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A view of the Bing Wing entrance of the Cecil H. Green Library

The entry turnstiles and other building-access card readers in Cecil H. Green Library will be upgraded during Thanksgiving Recess, starting Monday, November 25, 2013.

The new cards will have the required proximity chip that will unlock the turnstiles. You will be able to hover your card over a sensor to unlock the turnstile or open a door. The reader is sensitive enough that you will likely be able to keep your card in your wallet or bag but still have it read by the sensor.

How do I know if I need a new card?

If your university ID card was issued in 2005 or earlier, please go to the Campus Card Office for a free replacement card that will have a proximity chip in it that will provide you access to the library and gym's new card readers. If your library-only SUL card was issued before October 10, 2013, please go to the Privileges Desk in Cecil H. Green Library for a replacement card. Bring a valid government ID for all card replacements.

Still not sure? Questions?
 

 

The relocation for the Manuscripts Technical Unit is quickly approaching. After a few small delays, the dates have been set and our staff and collections will be moving the week of December 2nd immediately following the Thanksgiving holiday. Currently the room looks very large and very empty but the shelving (approx. 3,000 feet) will be installed over the next two weeks.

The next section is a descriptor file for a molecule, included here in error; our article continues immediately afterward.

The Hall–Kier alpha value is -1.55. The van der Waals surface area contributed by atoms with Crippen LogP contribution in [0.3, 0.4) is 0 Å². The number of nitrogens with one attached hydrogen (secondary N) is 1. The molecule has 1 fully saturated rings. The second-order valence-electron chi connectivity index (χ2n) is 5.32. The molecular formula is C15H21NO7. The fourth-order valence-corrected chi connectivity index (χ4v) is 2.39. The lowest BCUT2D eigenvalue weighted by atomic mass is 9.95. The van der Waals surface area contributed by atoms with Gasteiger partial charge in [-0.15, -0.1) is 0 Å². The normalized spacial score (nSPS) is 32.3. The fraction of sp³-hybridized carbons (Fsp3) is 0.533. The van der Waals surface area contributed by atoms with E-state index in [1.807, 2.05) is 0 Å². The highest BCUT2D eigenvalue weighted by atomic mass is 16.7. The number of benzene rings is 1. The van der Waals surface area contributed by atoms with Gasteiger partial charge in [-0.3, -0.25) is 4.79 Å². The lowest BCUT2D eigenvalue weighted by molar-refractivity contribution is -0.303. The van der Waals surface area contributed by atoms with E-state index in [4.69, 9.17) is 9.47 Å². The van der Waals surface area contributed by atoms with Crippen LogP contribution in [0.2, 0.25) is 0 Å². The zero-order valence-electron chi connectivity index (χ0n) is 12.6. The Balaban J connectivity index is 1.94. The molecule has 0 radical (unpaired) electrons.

Because of pressing tasks necessary to preparing over 600 feet of collection materials and 10 staff members for the move, the Manuscripts Unit will suspend any normal activities between November 18th and December 13th – acquisitions, accessioning, cataloging, and processing. We will resume limited activities for the week before Stanford’s winter break - December 16-20. 

We're delighted to announce that Stanford Libraries is now a member of the Center for Research Libraries - Global Forum Network. This greatly expands the gamut of research materials that are available to the entire Stanford community.

CRL is a partnership of more than 275 university, college, and independent research libraries. For 60-plus years CRL has acquired and preserved newspapers, journals, documents, archives, and other traditional and digital resources from a global network of sources, and made them available to member institutions through interlibrary loan and electronic delivery.

The Center for Research Libraries provide approximately five million publications, archives, and collections and one million digital resources to its member libraries to supplement their own humanities, science, and social science holdings. CRL has in-depth holdings that support research in history of science, economics, law and government, immigration and population studies, international diplomacy, cultural studies, and more. In addition, a partnership with the Linda Hall Library of Science, Engineering and Technology offers access to tens of thousands of scarce journal titles (many of them in foreign languages) to CRL members.

CRL materials can be obtained for extended loan periods and at no cost by users affiliated with member libraries. CRL resources include:

  • 6,500 international newspapers, many dating to the 1700s—the largest collection of circulating newspapers in North America.